New Age Beliefs Among Atheists: Religion Is Just One Of the Hydra's Heads

hydra monster

I suspect that most of you are aware that many people believe in things like Tarot cards, astrology, crystals, psychics, homeopathy, the presence of spiritual energy in physical objects, reincarnation, etc. You are probably also aware that many nonreligious people believe these things too. Is "New Age beliefs" the best way to collectively refer to these things? Should they be separated out from more traditional religious beliefs like faith healing, demonic possession and exorcism, the power of prayer, heaven and hell, etc.? I mean, there's no more evidence to support any of the New Age beliefs than there is to support the old school religious beliefs. Do we have a label that encompasses both? "Woo" comes to mind as a candidate that could include both (and more), but I am having trouble coming up with another.

I've never been a fan of the commonly heard argument that humans need to believe things that aren't true. Of course, the evidence that many atheists believe in ghosts or hold various New Age beliefs does seem consistent with such a claim. I've known atheists who are quick to explain that they do not believe in gods due to the lack of evidence for their existence but do believe in other forms of woo. The lack of evidence there either doesn't bother them or they've managed to persuade themselves that there really is evidence to support this stuff. In that way, they don't see any inconsistency. There is no evidence for gods, but there is evidence for astrology, etc.


To the Christians Who Want to Know if Atheists Ever Pray to Their Preferred God

questions and answers

Many evangelical Christians are extremely fond of asking "gotcha" questions they get from their pastors because they believe such questions will open us heathens up to conversion. Strangely, these Christians must not think their "god" has the power to handle conversion on its own without their assistance. I don't know about you, but a supernatural being that requires human help and relies on trickery does not strike me as one worthy of the "god" label.

Anyway, one of the more common questions I see circulating on Twitter, from both Christians and atheists (or perhaps Christians posing as atheists), has to do with whether we atheists ever find ourselves tempted to pray to some sort of "god" when we are facing difficult circumstances. I have to admit that I've never understood what would possess anyone to ask such a question, but that's probably because I find it nonsensical. If I don't believe in gods, why would I pray to them? There wouldn't be any more point to doing so than there would be in praying to random superheroes or any other imaginary beings I might fancy, many of which seem an awful lot more interesting than most gods.


Confront Christian Extremism to Understand Texas Threat to Reproductive Rights

state of texas

It was not long ago that I explained I do not think it is possible to understand the situation in Afghanistan after the U.S. departure without considering the theocratic Islam (i.e., Islamism). The Taliban reminds us why this is so dangerous and why theocratic forms of government must be prevented from taking hold. The threat to human rights is very real. To understand what is so bad about the Taliban, we must confront Islamic extremism.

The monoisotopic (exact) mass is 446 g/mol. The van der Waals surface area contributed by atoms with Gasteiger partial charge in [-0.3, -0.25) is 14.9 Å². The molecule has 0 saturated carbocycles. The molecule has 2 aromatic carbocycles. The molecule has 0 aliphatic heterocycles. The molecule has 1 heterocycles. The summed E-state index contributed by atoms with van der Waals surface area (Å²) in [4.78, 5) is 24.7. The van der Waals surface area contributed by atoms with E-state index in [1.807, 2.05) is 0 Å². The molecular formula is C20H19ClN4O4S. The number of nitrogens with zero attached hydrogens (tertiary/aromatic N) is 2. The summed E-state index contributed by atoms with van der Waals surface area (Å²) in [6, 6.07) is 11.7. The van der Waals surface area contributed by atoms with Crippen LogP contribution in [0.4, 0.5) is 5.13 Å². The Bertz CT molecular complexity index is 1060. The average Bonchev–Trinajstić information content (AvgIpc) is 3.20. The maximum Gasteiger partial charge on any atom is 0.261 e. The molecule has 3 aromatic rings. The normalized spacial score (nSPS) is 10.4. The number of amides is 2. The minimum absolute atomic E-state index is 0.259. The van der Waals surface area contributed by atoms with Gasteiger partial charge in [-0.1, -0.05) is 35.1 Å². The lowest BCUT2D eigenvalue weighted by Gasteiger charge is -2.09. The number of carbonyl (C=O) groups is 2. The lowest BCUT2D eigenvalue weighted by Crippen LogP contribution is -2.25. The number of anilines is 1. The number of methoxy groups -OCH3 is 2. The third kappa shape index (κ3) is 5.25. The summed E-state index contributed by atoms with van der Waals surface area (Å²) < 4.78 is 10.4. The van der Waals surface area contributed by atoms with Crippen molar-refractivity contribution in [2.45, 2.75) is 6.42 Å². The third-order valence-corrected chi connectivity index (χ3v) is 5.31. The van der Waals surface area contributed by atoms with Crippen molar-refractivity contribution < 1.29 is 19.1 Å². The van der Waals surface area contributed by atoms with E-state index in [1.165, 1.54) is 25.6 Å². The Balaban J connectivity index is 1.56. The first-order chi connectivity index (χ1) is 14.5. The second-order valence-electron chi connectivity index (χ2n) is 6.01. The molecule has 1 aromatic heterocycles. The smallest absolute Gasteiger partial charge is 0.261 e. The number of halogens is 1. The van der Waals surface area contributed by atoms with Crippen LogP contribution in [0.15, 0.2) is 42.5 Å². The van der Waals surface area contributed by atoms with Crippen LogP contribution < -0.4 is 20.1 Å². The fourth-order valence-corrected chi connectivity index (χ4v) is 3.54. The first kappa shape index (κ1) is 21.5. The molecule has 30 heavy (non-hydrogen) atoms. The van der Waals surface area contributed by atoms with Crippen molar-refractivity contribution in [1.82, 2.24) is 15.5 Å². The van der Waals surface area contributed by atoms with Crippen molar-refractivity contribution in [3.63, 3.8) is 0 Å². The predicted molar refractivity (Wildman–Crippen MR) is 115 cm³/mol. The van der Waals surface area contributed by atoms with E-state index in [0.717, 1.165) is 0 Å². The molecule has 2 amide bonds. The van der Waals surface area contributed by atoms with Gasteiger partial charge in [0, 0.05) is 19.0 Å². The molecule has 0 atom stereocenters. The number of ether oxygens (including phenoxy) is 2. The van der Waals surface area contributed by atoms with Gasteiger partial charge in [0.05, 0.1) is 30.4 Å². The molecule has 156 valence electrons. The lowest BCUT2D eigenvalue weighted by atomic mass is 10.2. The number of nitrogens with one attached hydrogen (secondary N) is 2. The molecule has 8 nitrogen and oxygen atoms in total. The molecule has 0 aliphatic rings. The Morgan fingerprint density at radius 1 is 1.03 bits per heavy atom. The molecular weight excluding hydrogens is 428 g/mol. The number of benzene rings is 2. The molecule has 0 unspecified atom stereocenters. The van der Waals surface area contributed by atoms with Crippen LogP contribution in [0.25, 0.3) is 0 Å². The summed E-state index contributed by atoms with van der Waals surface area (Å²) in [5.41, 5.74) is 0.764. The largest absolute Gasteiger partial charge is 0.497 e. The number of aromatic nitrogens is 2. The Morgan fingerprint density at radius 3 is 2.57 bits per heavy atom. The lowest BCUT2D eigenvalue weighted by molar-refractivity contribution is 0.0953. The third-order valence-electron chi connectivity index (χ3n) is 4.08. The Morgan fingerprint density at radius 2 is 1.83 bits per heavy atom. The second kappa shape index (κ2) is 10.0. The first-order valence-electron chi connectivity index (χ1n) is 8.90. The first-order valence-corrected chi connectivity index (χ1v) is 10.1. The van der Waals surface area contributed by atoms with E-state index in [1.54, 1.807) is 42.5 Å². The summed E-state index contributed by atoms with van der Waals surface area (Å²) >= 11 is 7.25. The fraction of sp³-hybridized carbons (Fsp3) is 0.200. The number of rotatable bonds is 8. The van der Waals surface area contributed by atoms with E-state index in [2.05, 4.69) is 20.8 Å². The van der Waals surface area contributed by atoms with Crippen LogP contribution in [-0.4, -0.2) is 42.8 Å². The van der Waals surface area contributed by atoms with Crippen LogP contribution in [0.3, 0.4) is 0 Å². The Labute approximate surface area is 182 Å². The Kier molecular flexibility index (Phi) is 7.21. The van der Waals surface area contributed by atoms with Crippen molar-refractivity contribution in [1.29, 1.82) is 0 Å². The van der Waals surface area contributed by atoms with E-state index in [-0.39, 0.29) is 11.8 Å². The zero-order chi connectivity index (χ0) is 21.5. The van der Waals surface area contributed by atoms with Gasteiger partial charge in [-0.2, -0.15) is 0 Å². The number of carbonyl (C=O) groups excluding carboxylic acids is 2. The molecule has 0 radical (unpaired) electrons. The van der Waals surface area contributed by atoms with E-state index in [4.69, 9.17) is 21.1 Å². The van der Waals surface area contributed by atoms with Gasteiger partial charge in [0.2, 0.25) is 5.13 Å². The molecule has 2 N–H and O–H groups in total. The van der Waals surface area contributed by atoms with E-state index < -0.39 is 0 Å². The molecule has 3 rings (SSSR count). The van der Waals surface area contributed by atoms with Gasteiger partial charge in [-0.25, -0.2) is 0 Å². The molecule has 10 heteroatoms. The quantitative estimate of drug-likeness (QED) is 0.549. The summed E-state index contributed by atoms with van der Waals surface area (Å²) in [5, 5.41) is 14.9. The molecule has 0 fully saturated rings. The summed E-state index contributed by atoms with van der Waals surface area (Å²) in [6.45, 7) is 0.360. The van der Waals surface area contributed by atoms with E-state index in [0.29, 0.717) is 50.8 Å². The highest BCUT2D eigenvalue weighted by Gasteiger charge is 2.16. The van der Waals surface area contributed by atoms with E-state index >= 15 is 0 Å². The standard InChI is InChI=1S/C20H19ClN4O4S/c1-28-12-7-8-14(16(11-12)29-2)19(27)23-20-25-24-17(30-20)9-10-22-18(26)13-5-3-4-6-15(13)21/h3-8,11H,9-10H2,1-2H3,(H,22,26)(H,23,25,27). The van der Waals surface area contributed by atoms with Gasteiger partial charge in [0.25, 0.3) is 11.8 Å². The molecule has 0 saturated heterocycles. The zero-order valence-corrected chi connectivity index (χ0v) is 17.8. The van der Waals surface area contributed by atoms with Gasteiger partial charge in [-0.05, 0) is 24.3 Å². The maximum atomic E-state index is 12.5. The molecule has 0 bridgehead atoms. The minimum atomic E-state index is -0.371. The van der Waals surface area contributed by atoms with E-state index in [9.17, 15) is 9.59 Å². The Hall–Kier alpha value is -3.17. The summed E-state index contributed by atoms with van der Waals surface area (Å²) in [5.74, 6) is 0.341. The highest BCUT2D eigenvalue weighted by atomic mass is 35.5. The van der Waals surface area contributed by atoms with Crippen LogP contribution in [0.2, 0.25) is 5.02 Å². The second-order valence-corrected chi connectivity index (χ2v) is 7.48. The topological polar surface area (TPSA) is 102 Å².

With attention quickly shifting to the dire situation unfolding in Texas, many are asking similar questions (i.e., "What's wrong with Texas?") as we were recently asking about Afghanistan. And while the answer is not the same, it is very similar. I do not believe we can understand what is happening in Texas without considering theocratic Christianity (i.e., Christian nationalism). Those who passed the draconian law restricting reproductive rights in Texas remind us why this is so dangerous and why theocracy must be prevented from taking hold within the United States (and dismantled where it has been allowed to take hold). To understand what is so bad about Texas and many other states, we must confront Christian extremism.


Atheist Nonconformity: Going Against the Grain Can Be Exhausting

football bleachers

This post was inspired by a comment from 1HappyHeathen on this post that struck a nerve. Thanks for the inspiration!

Sporting events, commencement ceremonies, and even government meetings often begin with a group display of respect for faith. Everyone is asked to stand, remove their hats, and/or bow their heads in prayer. And almost everyone does so even though some in attendance are undoubtedly atheists would prefer not to participate. We humans are social creatures, and the power of the group is tremendous in shaping our behavior. Going against the grain is rarely easy, especially in large public gatherings.

As I write these words, I have a clear image in my head of sitting in the bleachers at a football game and everyone standing to recite some sort of nationalistic pledge or anthem that makes reference to gods. I have seen it before many times, and I have participated in it many times without thinking too much about it. But I'm thinking about it now, and I realize that I do not agree with it. The god references do not belong here. And so I do not stand with everyone else. I feel the glares, and I hear the insults. I imagine young children asking their parents why I am not standing. It is terrifying. I have to will myself to brush it off, to somehow convince myself that I have every right to be here anyway. It is far from easy. But I won't go along with something in which I don't believe. I can't go along with something in which I don't believe.